# Number of parallel universes formed at each measurement

I hope no one has posted this question before as it seems to be a pretty obvious question.

Let's take a hypothetical element which has an 85% chance of emitting an alpha particle in one hour. Now, unless I'm wrong, I believe that Everett's many-worlds interpretation says that a measurement splits the universe into precisely two branches. But to keep it consistent, shouldn't a measurement on the above element after an hour split the universe into 100 branches, 85 of which an alpha particle is recorded, and 15 of which an alpha particle is not recorded (they must be in integers for it is absurd to speak of, say, "half" a universe)? Otherwise, the probability for any quantum event would be precisely 50%. And, even worse, what if the probability is an irrational number, or God-forbid, a non-computable number so that no amount of universes at all can be "keep up" with the probability?

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I will not comment on the quantum mechanical content of your question.

However, you have demonstrated a problem in your understanding of probability. (As a side point, it would have been more correct for you to ask the universe to split into 17 and 3 universes, since these have no common factors).

But in any case, probability, even when given in terms of percentages doesn't mean "out of a 100 cases 15 will do this and 85 will do that." A probability is the ratio of the number of times an event occurs out of the number of trials, as the number of trials tends to infinity.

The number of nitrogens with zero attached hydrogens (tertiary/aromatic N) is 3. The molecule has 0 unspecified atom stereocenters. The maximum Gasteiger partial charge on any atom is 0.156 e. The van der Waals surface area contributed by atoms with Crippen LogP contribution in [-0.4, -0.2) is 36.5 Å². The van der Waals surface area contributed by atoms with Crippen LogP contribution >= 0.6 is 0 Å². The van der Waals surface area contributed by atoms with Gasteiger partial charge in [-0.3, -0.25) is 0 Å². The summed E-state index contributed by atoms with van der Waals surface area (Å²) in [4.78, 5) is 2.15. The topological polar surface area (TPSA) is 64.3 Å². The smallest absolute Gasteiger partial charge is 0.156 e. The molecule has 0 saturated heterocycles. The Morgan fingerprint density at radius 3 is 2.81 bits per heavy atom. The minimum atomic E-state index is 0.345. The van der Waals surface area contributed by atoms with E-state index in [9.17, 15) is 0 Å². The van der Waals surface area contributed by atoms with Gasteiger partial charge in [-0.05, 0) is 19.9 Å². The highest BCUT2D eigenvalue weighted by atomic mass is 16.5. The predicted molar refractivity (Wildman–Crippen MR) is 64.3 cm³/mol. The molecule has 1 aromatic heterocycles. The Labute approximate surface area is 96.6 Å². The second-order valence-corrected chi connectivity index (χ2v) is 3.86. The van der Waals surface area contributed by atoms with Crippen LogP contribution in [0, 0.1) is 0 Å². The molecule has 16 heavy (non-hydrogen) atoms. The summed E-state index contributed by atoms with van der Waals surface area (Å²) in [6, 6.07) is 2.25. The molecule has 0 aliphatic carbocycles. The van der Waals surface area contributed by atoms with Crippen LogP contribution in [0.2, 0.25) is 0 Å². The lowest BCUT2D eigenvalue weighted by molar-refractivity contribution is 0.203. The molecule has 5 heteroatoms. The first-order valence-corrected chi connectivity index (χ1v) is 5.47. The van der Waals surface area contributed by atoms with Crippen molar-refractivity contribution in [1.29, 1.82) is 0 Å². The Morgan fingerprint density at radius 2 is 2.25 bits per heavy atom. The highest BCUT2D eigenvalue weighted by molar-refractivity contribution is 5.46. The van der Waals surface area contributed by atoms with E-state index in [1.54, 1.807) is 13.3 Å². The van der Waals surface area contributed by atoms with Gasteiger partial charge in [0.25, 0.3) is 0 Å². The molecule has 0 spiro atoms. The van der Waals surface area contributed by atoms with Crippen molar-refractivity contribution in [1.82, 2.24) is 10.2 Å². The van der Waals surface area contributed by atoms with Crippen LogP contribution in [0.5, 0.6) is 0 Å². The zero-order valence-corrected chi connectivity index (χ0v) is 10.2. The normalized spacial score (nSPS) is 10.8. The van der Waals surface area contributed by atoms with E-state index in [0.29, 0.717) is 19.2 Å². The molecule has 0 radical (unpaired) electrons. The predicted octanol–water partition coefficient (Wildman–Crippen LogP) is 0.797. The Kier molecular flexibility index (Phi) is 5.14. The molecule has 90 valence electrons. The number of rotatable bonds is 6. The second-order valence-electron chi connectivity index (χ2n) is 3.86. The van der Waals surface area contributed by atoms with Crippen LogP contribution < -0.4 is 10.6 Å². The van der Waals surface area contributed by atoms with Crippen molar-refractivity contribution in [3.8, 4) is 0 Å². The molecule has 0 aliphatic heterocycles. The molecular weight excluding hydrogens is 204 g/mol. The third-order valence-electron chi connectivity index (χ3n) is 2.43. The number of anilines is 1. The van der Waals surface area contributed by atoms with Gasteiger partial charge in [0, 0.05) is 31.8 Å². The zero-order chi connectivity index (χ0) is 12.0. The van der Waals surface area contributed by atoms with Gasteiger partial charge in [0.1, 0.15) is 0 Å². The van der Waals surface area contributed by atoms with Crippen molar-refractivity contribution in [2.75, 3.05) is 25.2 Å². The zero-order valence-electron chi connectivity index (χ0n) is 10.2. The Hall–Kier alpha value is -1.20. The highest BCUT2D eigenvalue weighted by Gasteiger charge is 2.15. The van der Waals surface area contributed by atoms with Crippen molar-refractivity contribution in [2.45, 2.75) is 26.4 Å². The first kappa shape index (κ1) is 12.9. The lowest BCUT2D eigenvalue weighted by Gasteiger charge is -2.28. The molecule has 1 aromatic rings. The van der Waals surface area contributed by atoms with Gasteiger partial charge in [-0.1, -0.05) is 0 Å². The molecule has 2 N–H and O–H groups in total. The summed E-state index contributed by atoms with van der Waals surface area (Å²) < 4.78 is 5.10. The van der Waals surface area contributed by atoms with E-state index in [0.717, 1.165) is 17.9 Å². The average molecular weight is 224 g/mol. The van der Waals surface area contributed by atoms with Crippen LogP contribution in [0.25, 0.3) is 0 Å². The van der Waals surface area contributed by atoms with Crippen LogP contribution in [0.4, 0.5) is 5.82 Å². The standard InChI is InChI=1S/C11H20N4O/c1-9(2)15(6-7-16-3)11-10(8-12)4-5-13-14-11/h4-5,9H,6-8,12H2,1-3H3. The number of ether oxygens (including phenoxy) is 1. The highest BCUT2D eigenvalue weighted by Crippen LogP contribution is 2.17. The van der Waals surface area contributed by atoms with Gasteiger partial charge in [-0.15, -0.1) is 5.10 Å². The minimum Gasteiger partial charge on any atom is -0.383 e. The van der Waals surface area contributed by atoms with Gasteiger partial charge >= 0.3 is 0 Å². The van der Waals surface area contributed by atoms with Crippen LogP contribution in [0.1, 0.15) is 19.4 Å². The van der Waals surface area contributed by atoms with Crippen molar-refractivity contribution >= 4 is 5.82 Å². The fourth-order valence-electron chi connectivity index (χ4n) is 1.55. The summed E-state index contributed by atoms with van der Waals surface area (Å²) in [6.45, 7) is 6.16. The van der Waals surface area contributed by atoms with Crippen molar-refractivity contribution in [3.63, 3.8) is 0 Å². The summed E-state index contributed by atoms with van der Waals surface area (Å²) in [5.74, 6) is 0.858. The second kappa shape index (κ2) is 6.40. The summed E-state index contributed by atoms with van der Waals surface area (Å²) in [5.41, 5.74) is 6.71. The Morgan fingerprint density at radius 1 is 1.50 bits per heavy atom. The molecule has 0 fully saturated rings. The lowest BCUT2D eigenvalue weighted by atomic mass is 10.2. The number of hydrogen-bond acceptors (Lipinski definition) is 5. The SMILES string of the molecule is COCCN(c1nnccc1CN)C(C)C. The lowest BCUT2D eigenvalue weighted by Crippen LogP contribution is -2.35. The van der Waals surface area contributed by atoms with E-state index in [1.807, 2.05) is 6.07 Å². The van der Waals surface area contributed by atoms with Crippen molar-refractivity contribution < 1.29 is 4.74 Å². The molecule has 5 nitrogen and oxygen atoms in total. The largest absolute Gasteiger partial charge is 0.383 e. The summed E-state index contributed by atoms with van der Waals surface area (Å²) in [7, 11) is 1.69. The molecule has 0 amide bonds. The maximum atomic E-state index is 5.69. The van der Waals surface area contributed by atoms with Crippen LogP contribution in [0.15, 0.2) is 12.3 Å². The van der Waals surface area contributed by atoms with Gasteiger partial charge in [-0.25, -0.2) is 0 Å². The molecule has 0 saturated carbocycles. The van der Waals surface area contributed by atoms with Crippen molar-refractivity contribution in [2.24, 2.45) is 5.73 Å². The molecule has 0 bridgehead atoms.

HallsofIvy
Homework Helper
Mr. Tambourine Man said:
I hope no one has posted this question before as it seems to be a pretty obvious question.
Let's take a hypothetical element which has an 85% chance of emitting an alpha particle in one hour. Now, unless I'm wrong, I believe that Everett's many-worlds interpretation says that a measurement splits the universe into precisely two branches. But to keep it consistent, shouldn't a measurement on the above element after an hour split the universe into 100 branches, 85 of which an alpha particle is recorded, and 15 of which an alpha particle is not recorded (they must be in integers for it is absurd to speak of, say, "half" a universe)? Otherwise, the probability for any quantum event would be precisely 50%. And, even worse, what if the probability is an irrational number, or God-forbid, a non-computable number so that no amount of universes at all can be "keep up" with the probability?
Do you have any reason to assume that each universe must be "equally likely"?

masudr said:
A probability is the ratio of the number of times an event occurs out of the number of trials, as the number of trials tends to infinity.
And that is why experimental verification and constructing theories are always a tricky business and involve a kind of best bet´´ principle.

Cheers,

Careful

I had actually been meaning to clarify just for myself what is essentially the same as Mr. Tambourine Man's question about Everett's interpretation and splitting "worlds" over time.

Taken to its logical extreme, couldn't it be said that we could have a particle emitted at an infinity of different times with each emission occuring in what would then be an infinity of different universes?